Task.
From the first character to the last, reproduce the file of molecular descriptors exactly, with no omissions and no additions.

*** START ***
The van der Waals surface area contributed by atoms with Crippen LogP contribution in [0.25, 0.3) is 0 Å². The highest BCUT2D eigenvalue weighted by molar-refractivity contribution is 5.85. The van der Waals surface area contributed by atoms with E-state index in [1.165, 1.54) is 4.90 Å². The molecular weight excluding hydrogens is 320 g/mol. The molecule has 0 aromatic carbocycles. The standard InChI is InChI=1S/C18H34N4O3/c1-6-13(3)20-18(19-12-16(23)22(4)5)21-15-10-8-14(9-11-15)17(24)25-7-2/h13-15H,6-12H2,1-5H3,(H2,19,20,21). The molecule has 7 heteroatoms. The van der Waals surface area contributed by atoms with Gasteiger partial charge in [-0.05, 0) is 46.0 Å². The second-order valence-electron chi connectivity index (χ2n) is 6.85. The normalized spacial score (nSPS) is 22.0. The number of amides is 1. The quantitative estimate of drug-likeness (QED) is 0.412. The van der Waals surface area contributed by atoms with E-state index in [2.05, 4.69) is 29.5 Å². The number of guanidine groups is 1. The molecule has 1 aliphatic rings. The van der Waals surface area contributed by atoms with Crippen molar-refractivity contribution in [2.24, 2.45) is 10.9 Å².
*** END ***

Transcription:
The van der Waals surface area contributed by atoms with Crippen LogP contribution in [0.25, 0.3) is 0 Å². The highest BCUT2D eigenvalue weighted by molar-refractivity contribution is 5.85. The van der Waals surface area contributed by atoms with E-state index in [1.165, 1.54) is 4.90 Å². The molecular weight excluding hydrogens is 320 g/mol. The molecule has 0 aromatic carbocycles. The standard InChI is InChI=1S/C18H34N4O3/c1-6-13(3)20-18(19-12-16(23)22(4)5)21-15-10-8-14(9-11-15)17(24)25-7-2/h13-15H,6-12H2,1-5H3,(H2,19,20,21). The molecule has 7 heteroatoms. The van der Waals surface area contributed by atoms with Gasteiger partial charge in [-0.05, 0) is 46.0 Å². The second-order valence-electron chi connectivity index (χ2n) is 6.85. The normalized spacial score (nSPS) is 22.0. The number of amides is 1. The quantitative estimate of drug-likeness (QED) is 0.412. The van der Waals surface area contributed by atoms with E-state index in [2.05, 4.69) is 29.5 Å². The number of guanidine groups is 1. The molecule has 1 aliphatic rings. The van der Waals surface area contributed by atoms with Crippen molar-refractivity contribution in [2.24, 2.45) is 10.9 Å².